Maybe there was method behind Mike Ashley’s mid-summer madness after all.
It is quite possible a form of skewed logic underscored his decision to appoint a director of football who was perceived to be a stalking horse for Alan Pardew.
After all, as we learned on an uplifting afternoon in South Wales for Newcastle United, intense pressure does tend to focus minds.
Pinned into a corner by the visible presence of Ashley and Joe Kinnear at Newcastle games around the country, Pardew produced a blueprint which blew away the Bluebirds.
That he constructed it by boldly dropping Hatem Ben Arfa was perhaps the proof Ashley required there is still plenty of life in Pardew’s stewardship of Newcastle United.
It was a risky call, not least because Ashley still regards the cut-price signing of Ben Arfa as one of the best deals brokered in his time at the club.
Even in the sanctity of the boardroom the owner has never professed to be a skilled football tactician but he wants to see the manager squeezing the best out of the players at his disposal – and having Ben Arfa on the bench would have been a jarring sight if Newcastle had struggled in South Wales.
As it transpired, United’s starting XI was fashioned into a system which allowed them to play with a freedom and fluidity which made Ben Arfa’s omission something of an irrelevance.
When Pardew later described the display as possibly the best of his three years at Newcastle, it was perhaps a reflection on the importance of the result as it was the pedigree of the performance.
Ashley’s presence was just part of the story in South Wales.
The cyber speculation which had crackled around Pardew in the run-up to this match lent a funereal atmosphere to the build-up and one theory had it defeat might have prompted Ashley to act ahead of a treacherous run of fixtures.
Dropping Ben Arfa merely added to the “end game” feel but Pardew’s lack of caution reversed the narrative. Three points do not banish the difficult questions but it felt like a significant moment.
Pardew acknowledged afterwards: “This is a big job and there’s a pressure which comes with it when you get two defeats on the trot – just like it does for Man United, just like it does for Aston Villa.
“The most important thing is to have a consistency of what you’re about and we did that. We went out and I said I wanted to make us more offensive.
“We didn’t back off and I was repaid for my boldness in a way.”
Later, the man with the thick South Wales burr asked Malky Mackay whether Cardiff’s dissection by one of the “run of the mill” Premier League clubs proved the strength-in-depth of the division.
The Cardiff boss bridled at the suggestion. “I don’t think I would regard Newcastle as run-of-the-mill. They’ve top players, that’s not fair at all,” he argued. That, in a roundabout way, gets right to the nub of Newcastle’s issues.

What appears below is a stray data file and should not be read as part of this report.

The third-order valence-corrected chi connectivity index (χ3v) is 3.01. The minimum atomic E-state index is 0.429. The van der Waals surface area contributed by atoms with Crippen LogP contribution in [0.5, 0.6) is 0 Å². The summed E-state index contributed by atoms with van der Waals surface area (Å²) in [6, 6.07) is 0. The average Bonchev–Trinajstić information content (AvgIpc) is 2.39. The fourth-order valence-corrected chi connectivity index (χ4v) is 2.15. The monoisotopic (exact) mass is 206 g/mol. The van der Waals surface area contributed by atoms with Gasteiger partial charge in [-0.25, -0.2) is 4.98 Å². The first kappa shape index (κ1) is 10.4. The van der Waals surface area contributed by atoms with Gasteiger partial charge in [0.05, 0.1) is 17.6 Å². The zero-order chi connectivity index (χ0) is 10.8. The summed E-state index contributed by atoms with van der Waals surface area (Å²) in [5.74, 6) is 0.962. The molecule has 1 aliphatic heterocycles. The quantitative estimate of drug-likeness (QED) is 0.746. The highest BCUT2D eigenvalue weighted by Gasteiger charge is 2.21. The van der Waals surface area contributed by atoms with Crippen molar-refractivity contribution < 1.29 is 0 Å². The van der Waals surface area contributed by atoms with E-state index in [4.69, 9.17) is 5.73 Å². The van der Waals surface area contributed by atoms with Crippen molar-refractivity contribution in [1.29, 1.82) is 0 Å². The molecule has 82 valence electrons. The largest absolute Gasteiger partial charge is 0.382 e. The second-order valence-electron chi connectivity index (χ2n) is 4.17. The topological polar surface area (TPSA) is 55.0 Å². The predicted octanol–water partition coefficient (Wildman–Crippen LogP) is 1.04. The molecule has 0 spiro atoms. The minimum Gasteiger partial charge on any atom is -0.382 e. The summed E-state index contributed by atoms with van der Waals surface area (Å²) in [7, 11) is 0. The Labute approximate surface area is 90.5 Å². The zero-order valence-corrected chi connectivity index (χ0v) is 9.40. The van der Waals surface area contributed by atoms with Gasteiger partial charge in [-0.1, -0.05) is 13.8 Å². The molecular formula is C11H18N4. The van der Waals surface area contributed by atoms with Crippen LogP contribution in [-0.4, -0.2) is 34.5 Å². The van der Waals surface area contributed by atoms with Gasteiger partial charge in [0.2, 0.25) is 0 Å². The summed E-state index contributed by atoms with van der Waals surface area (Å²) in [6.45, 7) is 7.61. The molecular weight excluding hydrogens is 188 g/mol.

Unlike in 2009, this is not the rump of a once-successful team. Man-for-man it is arguably Newcastle’s strongest collection of players for a decade and Ashley’s logic for switching things up in the summer was that they should be performing better.
Whether inadvertently or with purpose, his summer decisions have made it more difficult for Pardew but they have also given the club a jolt.
Even if the manager responded to questions about his future with a cool sense of detachment on Saturday, he knew what the stakes were.
It brought out the best in him and John Carver, who celebrated lustily in front of the away fans after the final whistle.
Now the objective must be to transform this group into a team capable of Saturday’s potency on a more consistent basis.
That, you feel, will dictate whether Pardew’s position continues to be called into question.
It helped they had two French internationals who looked unplayable on Saturday.
Yohan Cabaye married endeavour and enterprise with steely determinaton to run the game from midfield while two-goal Loic Remy prompted legitimate comparisons with Thierry Henry.
After a hairy start – Fabricio Coloccini and Tim Krul got into a muddle whch almost let in Fraizer Campbell on three minutes – Newcastle grew in authority.
Davide Santon’s wonderfully weighted ball set up Papiss Cisse on five minutes but he took a touch too many.
Cisse’s travails continued in Cardiff but Remy has settled into life on Tyneside with ease.
He opened the scoring with a wonderful run and shot that fizzed past Marshall but his second strike was pure class. Pouncing on a rebound, he dissected the defence with a brilliantly placed shot.
Pardew added: “I actually was surprised he took the option he did. It was a real striker’s goal, he just slid it and it was inch perfect.”